Publications / Work Health and Safety

13 Dec 12
Federal privacy law reform - how will it affect your business?

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In an increasingly digital world, it has become obvious that rapid advances in technology, together with vastly expanding global markets, have permanently affected the way in which personal information is collected and disseminated.  By virtue of the way that they and their employees are engaging in these markets, employers are now necessarily on the frontline of those affected by the changing environment in which we now operate. 

In May this year, the Federal Government responded to calls to amend the current privacy legislation (first drafted in 1988) to accommodate some of these changes by introducing the Privacy Amendment (Enhancing Privacy Protection) Bill 2012. These reforms are aimed specifically at the protection of personal information and are also designed to simplify the reporting of credit information in relation to a person’s credit rating.  Broadly, the changes are aimed at:

  • enhanced regulation of personal information used in direct marketing
  • improved access to personal information and to make corrections
  • increased restrictions on the international sharing of personal information, and
  • more vigilant protection of ‘sensitive information’ (e.g. health records).

While these changes will no doubt be beneficial for individuals, it is important to understand how the changes may affect the day-to-day operation of your organisation, particularly from an employment perspective.

The Australian Privacy Principles

One of the most significant general changes is the introduction of the Australian Privacy Principles (APPs) to replace the ‘National Privacy Principles’ and ‘Information Privacy Principles’.  With this change, for the first time, the regulation of the private sector will come together with the regulation of the handling of personal information by Commonwealth agencies.  Overall the reformed legislation will still apply to the same entities and operate with a similar structure to its predecessors, but this change is expected to vastly decrease the confusion about the regime’s coverage. 

The APPs still cover the management principles, quality, collection, disclosure, security, access and correction of personal information.  For all intents and purposes, the definition of ‘personal information’ under the Act will remain unchanged.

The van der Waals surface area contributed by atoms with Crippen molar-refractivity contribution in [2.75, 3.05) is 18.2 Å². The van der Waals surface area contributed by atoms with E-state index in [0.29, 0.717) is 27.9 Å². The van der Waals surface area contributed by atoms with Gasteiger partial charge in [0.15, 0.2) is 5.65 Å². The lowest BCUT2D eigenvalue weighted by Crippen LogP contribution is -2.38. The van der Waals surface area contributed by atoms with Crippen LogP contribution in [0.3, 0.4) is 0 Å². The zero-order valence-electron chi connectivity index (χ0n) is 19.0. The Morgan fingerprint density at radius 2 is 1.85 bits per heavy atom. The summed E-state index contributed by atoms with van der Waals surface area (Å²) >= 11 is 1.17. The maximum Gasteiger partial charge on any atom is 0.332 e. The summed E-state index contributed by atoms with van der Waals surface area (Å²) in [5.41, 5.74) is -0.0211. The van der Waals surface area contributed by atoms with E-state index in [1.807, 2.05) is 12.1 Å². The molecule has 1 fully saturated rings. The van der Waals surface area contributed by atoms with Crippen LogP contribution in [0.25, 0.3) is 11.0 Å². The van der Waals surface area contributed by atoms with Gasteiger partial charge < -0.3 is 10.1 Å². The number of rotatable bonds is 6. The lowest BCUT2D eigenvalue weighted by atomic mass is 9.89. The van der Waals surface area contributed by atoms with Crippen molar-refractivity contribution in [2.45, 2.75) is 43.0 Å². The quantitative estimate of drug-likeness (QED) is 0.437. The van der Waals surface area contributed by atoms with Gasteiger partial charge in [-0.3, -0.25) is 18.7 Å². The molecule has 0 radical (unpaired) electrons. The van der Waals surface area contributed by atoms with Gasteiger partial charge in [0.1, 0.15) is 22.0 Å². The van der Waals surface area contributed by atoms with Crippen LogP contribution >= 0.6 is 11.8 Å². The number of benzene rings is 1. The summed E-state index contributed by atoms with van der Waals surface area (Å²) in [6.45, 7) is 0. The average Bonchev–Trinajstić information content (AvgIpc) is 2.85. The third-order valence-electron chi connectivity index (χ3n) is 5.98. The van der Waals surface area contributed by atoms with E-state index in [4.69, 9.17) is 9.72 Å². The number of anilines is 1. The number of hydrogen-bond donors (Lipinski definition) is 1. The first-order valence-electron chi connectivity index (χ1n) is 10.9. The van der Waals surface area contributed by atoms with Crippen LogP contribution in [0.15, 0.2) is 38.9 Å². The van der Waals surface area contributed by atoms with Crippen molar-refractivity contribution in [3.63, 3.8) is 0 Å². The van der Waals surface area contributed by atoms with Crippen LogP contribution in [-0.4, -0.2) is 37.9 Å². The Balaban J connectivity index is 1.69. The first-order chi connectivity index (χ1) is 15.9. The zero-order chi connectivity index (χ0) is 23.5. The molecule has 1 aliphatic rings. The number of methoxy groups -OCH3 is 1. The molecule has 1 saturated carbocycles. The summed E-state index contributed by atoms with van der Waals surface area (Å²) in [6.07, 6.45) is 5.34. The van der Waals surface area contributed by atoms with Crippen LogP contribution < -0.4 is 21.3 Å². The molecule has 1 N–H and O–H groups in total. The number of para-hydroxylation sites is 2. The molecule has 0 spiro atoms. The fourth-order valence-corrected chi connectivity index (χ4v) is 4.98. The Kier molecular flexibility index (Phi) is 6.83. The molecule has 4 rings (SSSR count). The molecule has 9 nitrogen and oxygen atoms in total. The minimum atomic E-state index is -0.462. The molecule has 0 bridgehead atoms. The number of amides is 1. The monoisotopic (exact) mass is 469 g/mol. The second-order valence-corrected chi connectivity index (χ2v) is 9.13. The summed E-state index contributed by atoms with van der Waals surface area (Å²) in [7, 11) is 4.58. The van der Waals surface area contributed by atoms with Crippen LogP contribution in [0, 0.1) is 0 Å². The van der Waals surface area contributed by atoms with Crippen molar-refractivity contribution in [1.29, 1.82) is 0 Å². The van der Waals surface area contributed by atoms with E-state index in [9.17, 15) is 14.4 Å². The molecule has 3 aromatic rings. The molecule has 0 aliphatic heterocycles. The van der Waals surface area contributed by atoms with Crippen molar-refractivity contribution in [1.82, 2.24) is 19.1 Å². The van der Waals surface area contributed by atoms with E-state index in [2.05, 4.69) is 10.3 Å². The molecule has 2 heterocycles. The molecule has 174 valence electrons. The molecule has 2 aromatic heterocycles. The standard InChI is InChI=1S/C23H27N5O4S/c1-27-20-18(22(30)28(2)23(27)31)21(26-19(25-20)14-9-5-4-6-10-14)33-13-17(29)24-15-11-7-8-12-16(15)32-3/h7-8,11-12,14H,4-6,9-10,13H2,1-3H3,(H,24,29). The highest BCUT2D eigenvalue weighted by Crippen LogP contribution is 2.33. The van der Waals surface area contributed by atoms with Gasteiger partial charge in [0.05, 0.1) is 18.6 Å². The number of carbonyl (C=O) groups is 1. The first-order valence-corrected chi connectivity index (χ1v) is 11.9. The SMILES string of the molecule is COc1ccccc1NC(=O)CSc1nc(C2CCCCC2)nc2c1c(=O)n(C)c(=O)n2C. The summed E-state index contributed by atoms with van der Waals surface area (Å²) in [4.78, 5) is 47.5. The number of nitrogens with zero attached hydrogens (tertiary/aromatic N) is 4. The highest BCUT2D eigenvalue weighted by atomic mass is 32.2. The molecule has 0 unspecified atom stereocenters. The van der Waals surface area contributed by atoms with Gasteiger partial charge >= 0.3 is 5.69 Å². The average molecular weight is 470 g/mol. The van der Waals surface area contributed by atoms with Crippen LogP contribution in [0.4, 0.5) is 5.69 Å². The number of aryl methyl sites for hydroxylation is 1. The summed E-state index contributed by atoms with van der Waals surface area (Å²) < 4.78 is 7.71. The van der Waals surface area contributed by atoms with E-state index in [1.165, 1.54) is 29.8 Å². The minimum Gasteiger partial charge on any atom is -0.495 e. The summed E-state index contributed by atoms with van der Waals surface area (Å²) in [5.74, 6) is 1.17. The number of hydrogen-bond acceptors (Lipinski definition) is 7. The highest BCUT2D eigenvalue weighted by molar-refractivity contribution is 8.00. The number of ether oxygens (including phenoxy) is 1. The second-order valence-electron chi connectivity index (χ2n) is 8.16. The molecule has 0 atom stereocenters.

Having said this, there are some amendments that may require action from organisations. For example the APPs will:

  • explicitly require up-to-date privacy policies and procedures that ensure your organisation is compliant with any relevant APP Code
  • further restrict the use of unsolicited personal information by organisations by imposing positive duties to de-indentify or destroy such information
  • introduce specific regulations for using personal information held for direct marketing, and
  • impose increased restrictions on cross-border disclosure of personal information. 

One key principle that has been introduced into the legislation is the concept of reasonable necessity. This test will effectively narrow the scope of many exemptions by implying a more objective test for the exemption to apply.  For example, when the amendments become effective, employers should consider whether the unauthorised disclosure of personal information was necessary to conduct their business in the eyes of an ordinary reasonable person, not from the perspective of an organisation in their individual circumstances.  

Impact on employers – what should you do?

While there are no amendments explicitly referring to the employment industry, these changes are a timely reminder of the way in which employers (necessarily) collect personal information from their employees on a daily basis.  Employers and organisations should be conscious of how the reforms are effectively placing additional duties and greater restrictions on the way in which personal information may be dealt with.

Importantly, employers will be required to take positive steps to assess the relevance and accuracy of all personal information that they collect about their employees (and other individuals) and deal with it according to up-to-date and code-compliant privacy policies.  The APPs will specifically apply to the way in which personal information is held about employees, such as its security and the possibility that it may be held outside Australia, and employers may therefore need to implement certain procedures to ensure that any protected information is held in compliance with the revised restrictions. 

In preparation for the commencement of the amendments organisations should:

  • review their current privacy policies, which should include information to be provided to employees or other individuals at the time that personal information is collected from them
  • train staff in, and communicate information about, the new policies and practices
  • establish clear procedures to deal with inquiries and complaints about privacy issues
  • establish clear policies to manage the relevant risks and ensure compliance for your organisation, including procedures for the collection and maintenance of personal information, and
  • consider the manner in which any personal information is held, secured and transferred and whether changes in procedure will need to be adopted to ensure compliance.

McCullough Robertson can advise clients on adopting, drafting and implementing privacy policies and procedures. 

This Alert covers legal and technical issues in a general way. It is not designed to express opinions on specific cases. This Alert is intended for information purposes only and should not be regarded as legal advice. Further advice should be obtained before taking action on any issue dealt with in this publication.

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